19 December 2012

Now, go pee in this cup

Some moments in medical school are surreal.

Our morning lecture concerned urinalysis (a standard set of important laboratory tests done on urine samples). We were all issued specimen cups and instructed to obtain urine samples (i.e. go pee in our cups). Throughout lecture, students slipped out of the auditorium and returned toting transparent containers that now were partly filled. When lecture ended, we tromped upstairs, specimen cups still in hand, and then as a group performed medical assays on our urine. Since most people's urine was normal, we hunted for classmates whose urine had abnormal findings, like crystals, blood, nitrites, or white blood cells.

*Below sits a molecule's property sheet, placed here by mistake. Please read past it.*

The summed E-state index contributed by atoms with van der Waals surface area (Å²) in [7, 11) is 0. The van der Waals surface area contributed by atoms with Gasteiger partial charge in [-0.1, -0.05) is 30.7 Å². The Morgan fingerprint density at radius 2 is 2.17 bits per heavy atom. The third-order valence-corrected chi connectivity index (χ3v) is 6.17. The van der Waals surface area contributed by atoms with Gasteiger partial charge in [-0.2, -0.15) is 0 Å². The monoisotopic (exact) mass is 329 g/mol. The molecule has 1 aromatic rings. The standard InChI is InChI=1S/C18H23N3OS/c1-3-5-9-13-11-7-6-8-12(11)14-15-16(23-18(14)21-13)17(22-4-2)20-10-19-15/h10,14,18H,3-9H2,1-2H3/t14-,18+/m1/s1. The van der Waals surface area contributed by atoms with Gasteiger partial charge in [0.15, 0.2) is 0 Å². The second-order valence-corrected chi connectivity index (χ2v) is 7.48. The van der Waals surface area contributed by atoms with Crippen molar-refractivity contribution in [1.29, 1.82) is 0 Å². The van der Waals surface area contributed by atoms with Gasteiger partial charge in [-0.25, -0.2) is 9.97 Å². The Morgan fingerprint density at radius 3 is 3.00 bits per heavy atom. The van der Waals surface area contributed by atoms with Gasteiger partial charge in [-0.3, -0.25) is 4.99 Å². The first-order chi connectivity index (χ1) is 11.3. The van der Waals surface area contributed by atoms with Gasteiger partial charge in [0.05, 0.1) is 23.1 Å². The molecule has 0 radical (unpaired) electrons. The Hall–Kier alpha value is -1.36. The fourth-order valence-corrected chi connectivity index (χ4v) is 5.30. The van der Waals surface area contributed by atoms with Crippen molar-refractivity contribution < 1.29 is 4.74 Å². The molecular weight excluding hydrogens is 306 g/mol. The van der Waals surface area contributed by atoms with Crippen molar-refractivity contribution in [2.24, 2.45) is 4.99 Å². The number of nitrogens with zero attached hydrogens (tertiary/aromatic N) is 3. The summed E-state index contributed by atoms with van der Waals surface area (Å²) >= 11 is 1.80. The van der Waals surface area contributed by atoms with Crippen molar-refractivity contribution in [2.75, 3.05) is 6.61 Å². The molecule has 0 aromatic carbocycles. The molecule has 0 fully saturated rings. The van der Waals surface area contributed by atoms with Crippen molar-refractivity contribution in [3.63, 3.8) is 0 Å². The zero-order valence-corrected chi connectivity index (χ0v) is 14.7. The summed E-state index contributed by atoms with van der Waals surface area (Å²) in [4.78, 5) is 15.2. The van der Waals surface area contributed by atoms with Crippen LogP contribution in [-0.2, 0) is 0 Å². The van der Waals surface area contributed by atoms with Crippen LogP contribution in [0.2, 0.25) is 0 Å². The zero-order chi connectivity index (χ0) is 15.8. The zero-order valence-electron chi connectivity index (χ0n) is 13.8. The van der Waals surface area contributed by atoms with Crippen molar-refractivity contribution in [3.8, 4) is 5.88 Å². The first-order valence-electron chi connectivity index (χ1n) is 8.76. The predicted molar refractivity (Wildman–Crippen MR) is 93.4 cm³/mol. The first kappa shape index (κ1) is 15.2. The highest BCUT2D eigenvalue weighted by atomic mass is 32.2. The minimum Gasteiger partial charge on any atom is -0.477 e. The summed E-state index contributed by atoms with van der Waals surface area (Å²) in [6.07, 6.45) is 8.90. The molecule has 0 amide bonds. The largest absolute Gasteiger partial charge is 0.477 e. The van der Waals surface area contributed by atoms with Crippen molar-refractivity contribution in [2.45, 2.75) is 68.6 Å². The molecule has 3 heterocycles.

It's entirely sensible that this activity was conducted the way it was. We need to learn how to perform urinalysis, and for technical reasons the urine ought to be fresh. We're at a stage in our training in which we're expected to be professional and comfortable handling bodily fluids.

But the image of me and my classmates, walking the halls of our school each carrying a plastic cup filled with his own urine, is pretty weird. Just another day in the life of a medical student.